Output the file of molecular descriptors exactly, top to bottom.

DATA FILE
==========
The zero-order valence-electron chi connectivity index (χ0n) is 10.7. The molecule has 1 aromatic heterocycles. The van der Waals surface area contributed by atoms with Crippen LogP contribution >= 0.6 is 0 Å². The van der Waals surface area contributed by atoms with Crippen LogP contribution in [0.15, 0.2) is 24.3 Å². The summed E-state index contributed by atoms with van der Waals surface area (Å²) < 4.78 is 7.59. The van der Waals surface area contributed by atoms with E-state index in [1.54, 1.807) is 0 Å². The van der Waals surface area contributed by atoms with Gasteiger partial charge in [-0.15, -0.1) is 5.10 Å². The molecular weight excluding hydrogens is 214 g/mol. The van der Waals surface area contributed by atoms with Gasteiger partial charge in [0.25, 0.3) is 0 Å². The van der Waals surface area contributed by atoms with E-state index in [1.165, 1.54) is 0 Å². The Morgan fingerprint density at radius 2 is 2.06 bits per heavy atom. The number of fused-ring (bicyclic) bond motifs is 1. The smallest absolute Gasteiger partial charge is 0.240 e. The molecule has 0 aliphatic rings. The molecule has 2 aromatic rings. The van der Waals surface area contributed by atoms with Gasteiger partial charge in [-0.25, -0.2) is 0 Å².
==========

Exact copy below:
The zero-order valence-electron chi connectivity index (χ0n) is 10.7. The molecule has 1 aromatic heterocycles. The van der Waals surface area contributed by atoms with Crippen LogP contribution >= 0.6 is 0 Å². The van der Waals surface area contributed by atoms with Crippen LogP contribution in [0.15, 0.2) is 24.3 Å². The summed E-state index contributed by atoms with van der Waals surface area (Å²) < 4.78 is 7.59. The van der Waals surface area contributed by atoms with E-state index in [1.54, 1.807) is 0 Å². The van der Waals surface area contributed by atoms with Gasteiger partial charge in [-0.15, -0.1) is 5.10 Å². The molecular weight excluding hydrogens is 214 g/mol. The van der Waals surface area contributed by atoms with Gasteiger partial charge in [0.25, 0.3) is 0 Å². The van der Waals surface area contributed by atoms with E-state index in [1.165, 1.54) is 0 Å². The Morgan fingerprint density at radius 2 is 2.06 bits per heavy atom. The number of fused-ring (bicyclic) bond motifs is 1. The smallest absolute Gasteiger partial charge is 0.240 e. The molecule has 0 aliphatic rings. The molecule has 2 aromatic rings. The van der Waals surface area contributed by atoms with Gasteiger partial charge in [-0.25, -0.2) is 0 Å².